“Circa because we don’t know what the currency is going to do between now and July (2018) and circa because it is not fixed, but with the competitor set we have been talking about we would have to be around that,” he said.

The cheapest Porsche 911 Turbo starts at $390,000 while the Mercedes-AMG GT R is $348,711 and the McLaren 540C kicks off at $325,000.

Given the demand for the Vantage, Mr Wall said there would be an increased marketing presence in Australia and New Zealand to boost brand visibility.

“It is the right time and with the increased volume comes increased budget,” he said.

“Three years ago, Aston Martin was selling 350-360 cars in Asia-Pacific (excluding mainland China). Next year our target will be over 800.

“Asia-Pacific has been a big area of growth for us. We were late to some of the markets – not major markets but important markets like Indonesia and Philippines and when you put those in with Vietnam the volume … goes up really quickly, but with those volumes comes increased marketing budgets.” The latest version of the Vantage – a nameplate that stretches back seven decades – is based on Aston’s new-generation aluminium architecture that also underpins the larger DB11, however 70 per cent of the components are unique to the Vantage.

It is the second Aston model following the DB11 V8 to be offered with a Mercedes-AMG-built 4.0-litre twin-turbocharged V8, although it has been tweaked by the engineers at Gaydon.

Under the wide clamshell bonnet of the Vantage, the engine pumps out 375kW at 6000rpm and 685Nm from 2000-5000rpm, driving the rear wheels via a ZF-sourced eight-speed automatic transmission.

The 1530kg coupe – which has a perfect 50:50 weight distribution – covers the 0-100km/h sprint in 3.6 seconds on its way to a 314km/h top speed.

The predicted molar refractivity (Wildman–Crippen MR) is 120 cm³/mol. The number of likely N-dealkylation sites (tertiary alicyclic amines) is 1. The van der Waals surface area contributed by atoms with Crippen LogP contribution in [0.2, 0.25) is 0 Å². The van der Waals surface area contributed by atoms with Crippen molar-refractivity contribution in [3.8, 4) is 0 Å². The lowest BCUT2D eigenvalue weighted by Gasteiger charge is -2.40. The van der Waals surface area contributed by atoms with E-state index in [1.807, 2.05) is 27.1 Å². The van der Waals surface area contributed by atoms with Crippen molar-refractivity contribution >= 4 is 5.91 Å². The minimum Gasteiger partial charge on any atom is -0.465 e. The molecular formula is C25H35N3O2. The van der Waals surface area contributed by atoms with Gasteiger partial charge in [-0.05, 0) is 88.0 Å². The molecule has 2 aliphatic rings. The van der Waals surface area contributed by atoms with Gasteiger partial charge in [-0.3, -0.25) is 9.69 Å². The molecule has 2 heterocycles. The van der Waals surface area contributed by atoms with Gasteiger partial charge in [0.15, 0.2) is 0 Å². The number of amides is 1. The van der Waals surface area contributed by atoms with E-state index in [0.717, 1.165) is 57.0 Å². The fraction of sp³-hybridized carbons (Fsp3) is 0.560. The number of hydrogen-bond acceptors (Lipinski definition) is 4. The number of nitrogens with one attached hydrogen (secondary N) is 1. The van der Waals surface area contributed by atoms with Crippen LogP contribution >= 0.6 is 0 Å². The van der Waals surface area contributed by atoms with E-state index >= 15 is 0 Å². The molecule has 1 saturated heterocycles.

The Mercedes-AMG GT R, which uses an uprated (430kW/700Nm) version of the same engine, finishes the 0-100km/h dash in exactly the same time, while the 397kW/660Nm six-cylinder Porsche 911 Turbo covers the same distance in 3.0 seconds when optioned with the Sports Chrono pack.

Combined fuel use for the Vantage on the European combined cycle is 10.5 litres per 100km and CO2 emissions are rated at 245g/km. The AMG GT R uses 9.4L/100km and emits 219g/km.

At 4465mm long, the new Vantage is 284mm shorter than the DB11 and 34mm shorter than a Porsche 911. It is 2153mm wide, 1273mm high and has a 2704mm wheelbase, 254mm longer than the 911.

Cargo space is 350 litres – enough for two golf bags, according to Aston – which is well above the Porsche 911 that can swallow just 115L.

Aston says the “predatory stance” of the Vantage was inspired by the extreme track-only Vulcan, and in the metal it looks much wider than its dimensions suggest.

Up front it has slimline LED headlights surrounding a lower-set, reimagined Aston grille, and there are few creases or lines in the body, although the subtle bulge on the bonnet and massive rear wheelarches hint at its performance capabilities.

Designers prioritised aerodynamic purpose and the Vantage has ditched the side strakes in favour of an integrated side gill that bleeds air from the front wheelarch to minimise lift and feed air along the flanks of the car, as well as giving it a more shark-like look.